We’re delighted to introduce ‘Mamoon’; our latest award-winning, innovative short, that experiments with light and projection.
In stark contrast to our comedy Christmas elfs, Mamoon’s a melancholic and haunting animation inspired by the horrific plight of refugees fleeing Syria’s civil war. Mamoon (an Arabic name meaning ‘without fear’) follows the story of a mother and child, whose lives descend into darkness when the moon mysteriously loses it’s light. As their own light begins to fade, the mother must work out how to save her child, using a mysterious red glow.
Mamoon is the brainchild of Blue Zoo’s Senior Animation Director, Ben Steer, who’s response to the company’s shorts programme won the heart of Blue Zooers who voted his idea into production. Already in its sixth year, the shorts programme is an excellent opportunity for creative diversity and experimentation, without commercial expectations. With previous shorts tending to be more humourous, the brief this time was to create an emotional, human story, with the proviso that the characters be animated in Maya
and then projected and filmed.
“The idea behind this was to benefit from the beautiful optical properties created in the process, elements we usually spend a lot of time and money trying to recreate - refractions, reflections, light bounce and depth of field. The only thing that would be done in post-production would be grading, everything else would be captured in camera.”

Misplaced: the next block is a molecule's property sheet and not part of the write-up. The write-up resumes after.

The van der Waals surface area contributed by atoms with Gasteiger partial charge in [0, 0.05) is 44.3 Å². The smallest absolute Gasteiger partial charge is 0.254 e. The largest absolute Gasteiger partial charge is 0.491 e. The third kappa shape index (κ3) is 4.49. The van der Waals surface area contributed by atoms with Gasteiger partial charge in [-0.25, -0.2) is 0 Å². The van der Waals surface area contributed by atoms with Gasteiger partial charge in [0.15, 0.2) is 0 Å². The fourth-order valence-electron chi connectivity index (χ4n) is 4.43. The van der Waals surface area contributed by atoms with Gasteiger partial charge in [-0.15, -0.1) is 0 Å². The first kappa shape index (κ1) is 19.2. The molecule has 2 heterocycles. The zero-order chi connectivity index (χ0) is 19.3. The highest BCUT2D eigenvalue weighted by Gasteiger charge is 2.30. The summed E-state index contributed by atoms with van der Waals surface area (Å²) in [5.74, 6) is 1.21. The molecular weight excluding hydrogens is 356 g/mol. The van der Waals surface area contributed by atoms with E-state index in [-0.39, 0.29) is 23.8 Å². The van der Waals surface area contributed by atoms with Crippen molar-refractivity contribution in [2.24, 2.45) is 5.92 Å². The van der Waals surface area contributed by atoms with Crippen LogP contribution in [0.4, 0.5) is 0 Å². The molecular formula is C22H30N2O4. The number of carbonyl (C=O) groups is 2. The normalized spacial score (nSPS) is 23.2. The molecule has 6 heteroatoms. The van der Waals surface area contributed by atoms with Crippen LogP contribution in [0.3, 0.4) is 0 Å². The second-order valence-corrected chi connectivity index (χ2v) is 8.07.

Tom Box, Co-Producer
Ben took a truly experimental path to produce this film, projecting animated characters onto 3D sets crafted from polystyrene blocks. Normal post-production has been completely bypassed; there is no rendering, no CG precision, and imperfections with the lighting give the characters a ghostly quality, reminiscent of Victorian shadow puppets.
How it was made
The original idea involved two projected characters moving along the walls of a warehouse or old building, but logistically this was too time intensive, so Ben decided to build miniature, bespoke sets. Inspired by early 20th Century theatre design, especially the work of Adolphe Appia, he came up with a simplistic, modular design that could be reused for multiple shots.
Initially painted wooden blocks were used, but the footage looked surprisingly computer generated and lacked the tactile feel we were trying to achieve. This is where the polystyrene came in; the microscopic pores in the surfaces caused the light to bleed into the blocks, giving the impression that light was coming from within the structure. It was the perfect material: light, cheap and easy to manipulate. So after ordering a lot of polystyrene, we blacked out one of the spare edit suites and set up a temporary film set.
During the research phase, Ben was constantly refining the animatic. In order to ensure the shots would work in the physical space, he mocked-up the sets in Maya using virtual cameras and simple cuboids, before sketching on the characters in Photoshop. This way, he could present his ideas giving a good impression of what the resulting footage might look like.
The characters were designed to be 2.5D, so were fully 3D but designed only to be rendered flat shaded mostly in silhouettes. The characters were modelled and rigged in Maya.